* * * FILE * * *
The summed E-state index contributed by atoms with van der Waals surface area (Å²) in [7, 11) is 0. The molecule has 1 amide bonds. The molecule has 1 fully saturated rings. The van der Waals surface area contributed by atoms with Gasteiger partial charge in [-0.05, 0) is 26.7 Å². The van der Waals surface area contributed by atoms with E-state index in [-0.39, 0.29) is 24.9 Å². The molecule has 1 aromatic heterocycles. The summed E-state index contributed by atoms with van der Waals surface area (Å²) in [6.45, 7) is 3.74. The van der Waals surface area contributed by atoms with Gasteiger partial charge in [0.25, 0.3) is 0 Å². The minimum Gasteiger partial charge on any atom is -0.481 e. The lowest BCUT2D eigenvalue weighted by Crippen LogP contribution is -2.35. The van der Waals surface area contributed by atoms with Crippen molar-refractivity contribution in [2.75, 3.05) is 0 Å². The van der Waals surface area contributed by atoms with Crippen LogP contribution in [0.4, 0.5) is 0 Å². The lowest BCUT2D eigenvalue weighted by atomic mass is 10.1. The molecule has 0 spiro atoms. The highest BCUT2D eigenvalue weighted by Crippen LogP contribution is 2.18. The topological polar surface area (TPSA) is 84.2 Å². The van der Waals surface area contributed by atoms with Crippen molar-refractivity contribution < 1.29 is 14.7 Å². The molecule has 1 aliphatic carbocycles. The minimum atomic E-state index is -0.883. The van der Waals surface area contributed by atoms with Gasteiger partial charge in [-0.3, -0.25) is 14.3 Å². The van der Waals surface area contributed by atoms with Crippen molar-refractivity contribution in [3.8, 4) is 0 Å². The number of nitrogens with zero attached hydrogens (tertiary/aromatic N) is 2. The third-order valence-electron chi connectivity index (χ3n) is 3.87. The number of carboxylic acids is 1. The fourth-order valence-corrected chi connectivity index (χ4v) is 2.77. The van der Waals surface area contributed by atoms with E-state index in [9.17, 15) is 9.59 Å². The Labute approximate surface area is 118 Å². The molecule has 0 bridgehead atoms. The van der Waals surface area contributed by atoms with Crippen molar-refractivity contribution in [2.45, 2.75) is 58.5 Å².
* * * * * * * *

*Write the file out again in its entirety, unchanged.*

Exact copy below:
The summed E-state index contributed by atoms with van der Waals surface area (Å²) in [7, 11) is 0. The molecule has 1 amide bonds. The molecule has 1 fully saturated rings. The van der Waals surface area contributed by atoms with Gasteiger partial charge in [-0.05, 0) is 26.7 Å². The van der Waals surface area contributed by atoms with E-state index in [-0.39, 0.29) is 24.9 Å². The molecule has 1 aromatic heterocycles. The summed E-state index contributed by atoms with van der Waals surface area (Å²) in [6.45, 7) is 3.74. The van der Waals surface area contributed by atoms with Gasteiger partial charge in [0.25, 0.3) is 0 Å². The minimum Gasteiger partial charge on any atom is -0.481 e. The lowest BCUT2D eigenvalue weighted by Crippen LogP contribution is -2.35. The van der Waals surface area contributed by atoms with Crippen molar-refractivity contribution in [2.75, 3.05) is 0 Å². The van der Waals surface area contributed by atoms with Crippen LogP contribution in [0.4, 0.5) is 0 Å². The lowest BCUT2D eigenvalue weighted by atomic mass is 10.1. The molecule has 0 spiro atoms. The highest BCUT2D eigenvalue weighted by Crippen LogP contribution is 2.18. The topological polar surface area (TPSA) is 84.2 Å². The van der Waals surface area contributed by atoms with Crippen molar-refractivity contribution < 1.29 is 14.7 Å². The molecule has 1 aliphatic carbocycles. The minimum atomic E-state index is -0.883. The van der Waals surface area contributed by atoms with Gasteiger partial charge in [-0.3, -0.25) is 14.3 Å². The van der Waals surface area contributed by atoms with Crippen molar-refractivity contribution in [3.8, 4) is 0 Å². The number of nitrogens with zero attached hydrogens (tertiary/aromatic N) is 2. The third-order valence-electron chi connectivity index (χ3n) is 3.87. The number of carboxylic acids is 1. The fourth-order valence-corrected chi connectivity index (χ4v) is 2.77. The van der Waals surface area contributed by atoms with E-state index in [9.17, 15) is 9.59 Å². The Labute approximate surface area is 118 Å². The molecule has 0 bridgehead atoms. The van der Waals surface area contributed by atoms with Crippen molar-refractivity contribution in [2.45, 2.75) is 58.5 Å².